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Young People at a Workshop

Boldly Speaking.

SO, YOU WANT TO BE ANTI-RACIST? (FOR ORGS)


It’s been over two months since Memorial Day in the US.  Over two months since the Central Park “Karen”, Canadian ex-pat Amy Cooper, leveraged her whiteness and gender to threaten the safety of a Black man during a feigned distress call to the police.  Over two months since George Floyd was killed when a police officer asphyxiated him by digging his knee to Floyd’s neck for 8 mins and 46 seconds, while others either held Floyd down or prevented the public from intervening -- all over suspicions of a $20 counterfeit bill. 


It seems it has been ages ago, but indeed, the world finally started to wake up to the gruesome reality of anti-Black racism. On Memorial Day.  A day to honour those who gave their lives for the good of their country. 


Although it has and continues to be a painful time for many, the response I have seen from organizations wanting to be part of the solution has been commendable.  It seems we are in a crucial moment of transformation.  Each of us has a choice to make, to welcome, ignore, or resist it.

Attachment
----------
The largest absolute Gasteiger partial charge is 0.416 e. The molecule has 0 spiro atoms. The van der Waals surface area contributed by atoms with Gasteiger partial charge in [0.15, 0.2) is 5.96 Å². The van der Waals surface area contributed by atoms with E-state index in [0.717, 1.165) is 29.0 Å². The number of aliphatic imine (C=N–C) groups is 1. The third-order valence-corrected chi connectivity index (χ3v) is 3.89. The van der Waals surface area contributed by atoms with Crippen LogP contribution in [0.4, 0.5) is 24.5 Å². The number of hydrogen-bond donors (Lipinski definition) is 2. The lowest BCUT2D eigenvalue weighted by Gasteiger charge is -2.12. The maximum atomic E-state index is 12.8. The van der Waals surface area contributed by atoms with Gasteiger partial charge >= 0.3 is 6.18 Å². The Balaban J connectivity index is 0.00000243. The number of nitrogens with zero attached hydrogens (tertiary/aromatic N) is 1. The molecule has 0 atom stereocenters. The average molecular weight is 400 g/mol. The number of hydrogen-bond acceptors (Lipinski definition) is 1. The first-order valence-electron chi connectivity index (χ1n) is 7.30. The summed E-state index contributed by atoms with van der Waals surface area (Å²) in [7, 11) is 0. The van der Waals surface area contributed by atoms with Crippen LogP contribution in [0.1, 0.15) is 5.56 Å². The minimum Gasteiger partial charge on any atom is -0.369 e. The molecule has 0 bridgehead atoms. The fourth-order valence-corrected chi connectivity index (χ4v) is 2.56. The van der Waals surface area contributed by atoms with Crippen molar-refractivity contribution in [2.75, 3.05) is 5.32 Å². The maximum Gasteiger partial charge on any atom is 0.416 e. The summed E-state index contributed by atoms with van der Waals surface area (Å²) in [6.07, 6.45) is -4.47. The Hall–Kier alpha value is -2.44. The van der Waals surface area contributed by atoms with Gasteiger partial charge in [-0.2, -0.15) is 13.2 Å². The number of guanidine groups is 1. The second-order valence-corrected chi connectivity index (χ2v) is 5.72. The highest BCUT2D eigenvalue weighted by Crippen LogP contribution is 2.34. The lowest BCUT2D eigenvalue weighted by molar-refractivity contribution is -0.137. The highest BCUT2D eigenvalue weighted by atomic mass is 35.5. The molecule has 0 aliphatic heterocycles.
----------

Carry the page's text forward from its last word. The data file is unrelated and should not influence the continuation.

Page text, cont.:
Make the Choice to Welcome Change

For many of the organizations I work with, the answer is to welcome it.  Even though it can be intimidating, there has been a massive shift from not wanting to be racist, to being intentional about being anti-racist.  The best in class organizations are looking for meaningful approaches that can be integrated long-term into their culture as opposed to quick checkbox solutions; they strive to utilize their strengths while building upon their weaknesses.  For these organizations, change must be rooted in their organizational values and ways of doing, so that they can be maintained long after the leaders that implemented them.  In this sense, it is not simply about optics or maintaining employee engagement – these organizations are making a conscious decision to seek justice.